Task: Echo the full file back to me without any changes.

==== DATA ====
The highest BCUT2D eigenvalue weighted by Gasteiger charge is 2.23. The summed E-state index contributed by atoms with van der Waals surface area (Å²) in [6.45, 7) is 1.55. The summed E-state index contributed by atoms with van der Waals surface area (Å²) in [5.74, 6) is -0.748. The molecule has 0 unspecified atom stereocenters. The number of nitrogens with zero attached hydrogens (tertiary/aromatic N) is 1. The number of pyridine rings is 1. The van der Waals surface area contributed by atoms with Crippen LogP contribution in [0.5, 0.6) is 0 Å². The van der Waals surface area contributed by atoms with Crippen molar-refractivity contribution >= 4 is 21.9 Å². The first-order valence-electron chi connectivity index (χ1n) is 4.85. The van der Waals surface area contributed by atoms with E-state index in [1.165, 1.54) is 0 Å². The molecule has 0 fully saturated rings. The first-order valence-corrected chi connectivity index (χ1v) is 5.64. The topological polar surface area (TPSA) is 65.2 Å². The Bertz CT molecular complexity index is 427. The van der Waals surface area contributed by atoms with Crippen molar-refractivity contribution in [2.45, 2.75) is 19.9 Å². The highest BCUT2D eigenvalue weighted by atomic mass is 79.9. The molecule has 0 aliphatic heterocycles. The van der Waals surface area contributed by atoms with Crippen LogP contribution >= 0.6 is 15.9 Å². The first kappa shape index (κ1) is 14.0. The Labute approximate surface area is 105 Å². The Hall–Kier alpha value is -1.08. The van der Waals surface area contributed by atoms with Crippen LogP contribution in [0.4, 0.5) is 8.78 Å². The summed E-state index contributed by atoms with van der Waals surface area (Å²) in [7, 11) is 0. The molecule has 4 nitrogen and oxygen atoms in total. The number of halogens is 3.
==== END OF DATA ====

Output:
The highest BCUT2D eigenvalue weighted by Gasteiger charge is 2.23. The summed E-state index contributed by atoms with van der Waals surface area (Å²) in [6.45, 7) is 1.55. The summed E-state index contributed by atoms with van der Waals surface area (Å²) in [5.74, 6) is -0.748. The molecule has 0 unspecified atom stereocenters. The number of nitrogens with zero attached hydrogens (tertiary/aromatic N) is 1. The number of pyridine rings is 1. The van der Waals surface area contributed by atoms with Crippen LogP contribution in [0.5, 0.6) is 0 Å². The van der Waals surface area contributed by atoms with Crippen molar-refractivity contribution >= 4 is 21.9 Å². The first-order valence-electron chi connectivity index (χ1n) is 4.85. The van der Waals surface area contributed by atoms with E-state index in [1.165, 1.54) is 0 Å². The molecule has 0 fully saturated rings. The first-order valence-corrected chi connectivity index (χ1v) is 5.64. The topological polar surface area (TPSA) is 65.2 Å². The Bertz CT molecular complexity index is 427. The van der Waals surface area contributed by atoms with Crippen molar-refractivity contribution in [2.45, 2.75) is 19.9 Å². The highest BCUT2D eigenvalue weighted by atomic mass is 79.9. The molecule has 0 aliphatic heterocycles. The van der Waals surface area contributed by atoms with Crippen LogP contribution >= 0.6 is 15.9 Å². The first kappa shape index (κ1) is 14.0. The Labute approximate surface area is 105 Å². The Hall–Kier alpha value is -1.08. The van der Waals surface area contributed by atoms with Crippen LogP contribution in [0.4, 0.5) is 8.78 Å². The summed E-state index contributed by atoms with van der Waals surface area (Å²) in [7, 11) is 0. The molecule has 4 nitrogen and oxygen atoms in total. The number of halogens is 3.